Gregory S. Alexander
The Court of Justice of the European Union has developed a long-standing case law on the prohibition of abuse. The present contribution first briefly recapitulates the case law of the Court of Justice, both for VAT and for direct taxes. It then moves on to the implications of that case law. It will argue that the prohibition of abuse will most likely have a very limited field of application. Moreover, it will stress the importance of teleological reasoning for the determination of abuse. It will also point out that the risk of overshooting needs to be addressed, so that the finding of abuse does not lead to higher taxes than in a no-abuse situation. Finally, the contribution will discuss whether there is a single right answer to the question when it comes to ascertaining abuse or whether Member States can be given some leeway.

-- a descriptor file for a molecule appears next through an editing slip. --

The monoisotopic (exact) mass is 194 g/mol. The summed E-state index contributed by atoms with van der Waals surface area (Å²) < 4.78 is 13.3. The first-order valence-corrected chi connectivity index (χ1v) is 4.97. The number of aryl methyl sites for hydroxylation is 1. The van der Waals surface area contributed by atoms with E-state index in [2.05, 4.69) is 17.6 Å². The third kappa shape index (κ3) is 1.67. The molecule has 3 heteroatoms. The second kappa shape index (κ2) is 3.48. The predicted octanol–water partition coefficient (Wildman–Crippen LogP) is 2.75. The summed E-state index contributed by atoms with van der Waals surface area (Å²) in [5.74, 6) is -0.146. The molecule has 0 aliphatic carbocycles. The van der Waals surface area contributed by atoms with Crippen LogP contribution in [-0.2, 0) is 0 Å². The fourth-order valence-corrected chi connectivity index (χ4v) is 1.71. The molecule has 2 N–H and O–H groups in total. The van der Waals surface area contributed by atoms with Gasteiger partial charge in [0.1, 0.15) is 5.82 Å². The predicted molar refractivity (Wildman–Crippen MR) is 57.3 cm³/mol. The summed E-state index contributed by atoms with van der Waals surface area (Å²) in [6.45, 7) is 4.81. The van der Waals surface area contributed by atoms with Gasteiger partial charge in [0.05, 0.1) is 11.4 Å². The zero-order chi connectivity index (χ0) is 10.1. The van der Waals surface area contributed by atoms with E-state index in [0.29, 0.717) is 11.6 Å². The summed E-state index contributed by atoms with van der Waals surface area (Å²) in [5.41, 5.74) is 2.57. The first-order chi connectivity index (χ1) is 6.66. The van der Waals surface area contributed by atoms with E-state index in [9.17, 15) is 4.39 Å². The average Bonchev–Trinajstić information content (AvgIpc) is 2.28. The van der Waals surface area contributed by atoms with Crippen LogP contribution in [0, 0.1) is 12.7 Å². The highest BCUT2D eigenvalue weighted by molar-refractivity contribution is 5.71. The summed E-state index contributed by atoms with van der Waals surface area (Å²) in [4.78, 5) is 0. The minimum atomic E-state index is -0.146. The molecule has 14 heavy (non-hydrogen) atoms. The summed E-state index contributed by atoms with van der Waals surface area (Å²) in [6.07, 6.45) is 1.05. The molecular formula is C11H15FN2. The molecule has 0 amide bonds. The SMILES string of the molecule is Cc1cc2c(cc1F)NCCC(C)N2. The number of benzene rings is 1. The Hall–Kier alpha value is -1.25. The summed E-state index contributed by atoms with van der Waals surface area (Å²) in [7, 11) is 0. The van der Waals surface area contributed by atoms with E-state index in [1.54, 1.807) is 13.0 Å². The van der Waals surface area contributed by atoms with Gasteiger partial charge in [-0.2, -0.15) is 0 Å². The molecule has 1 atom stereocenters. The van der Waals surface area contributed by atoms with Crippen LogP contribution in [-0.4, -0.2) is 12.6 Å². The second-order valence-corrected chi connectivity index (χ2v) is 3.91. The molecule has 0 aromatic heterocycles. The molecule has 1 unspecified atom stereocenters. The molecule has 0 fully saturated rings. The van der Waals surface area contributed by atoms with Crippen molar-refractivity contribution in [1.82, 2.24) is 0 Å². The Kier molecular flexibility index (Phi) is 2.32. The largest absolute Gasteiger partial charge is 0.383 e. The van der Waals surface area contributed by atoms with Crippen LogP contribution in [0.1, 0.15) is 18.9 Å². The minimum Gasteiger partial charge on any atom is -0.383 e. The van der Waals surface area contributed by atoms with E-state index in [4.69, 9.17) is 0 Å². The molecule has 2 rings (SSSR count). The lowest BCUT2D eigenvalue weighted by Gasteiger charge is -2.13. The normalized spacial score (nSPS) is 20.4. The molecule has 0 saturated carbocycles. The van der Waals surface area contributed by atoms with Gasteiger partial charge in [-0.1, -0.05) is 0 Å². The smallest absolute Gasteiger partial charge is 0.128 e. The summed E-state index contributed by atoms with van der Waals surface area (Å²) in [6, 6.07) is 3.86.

The public right to access environmental information is at the core of other environmental procedural rights: it enables informed participation in environmental decision-making, aids effective access to justice in environmental matters, and is a key aspect of any Environmental Impact Assessment procedure. This chapter provides a critical assessment of the current status of this right under EU law. Specifically, the major EU environmental legislation in that regard is analysed against the backdrop of the Aarhus Convention; the contribution of the Court of Justice of the EU in interpreting and applying those EU legislation is discussed; and the extent to which the EU human rights system (potentially) supports the public right of access to environmental information is also examined.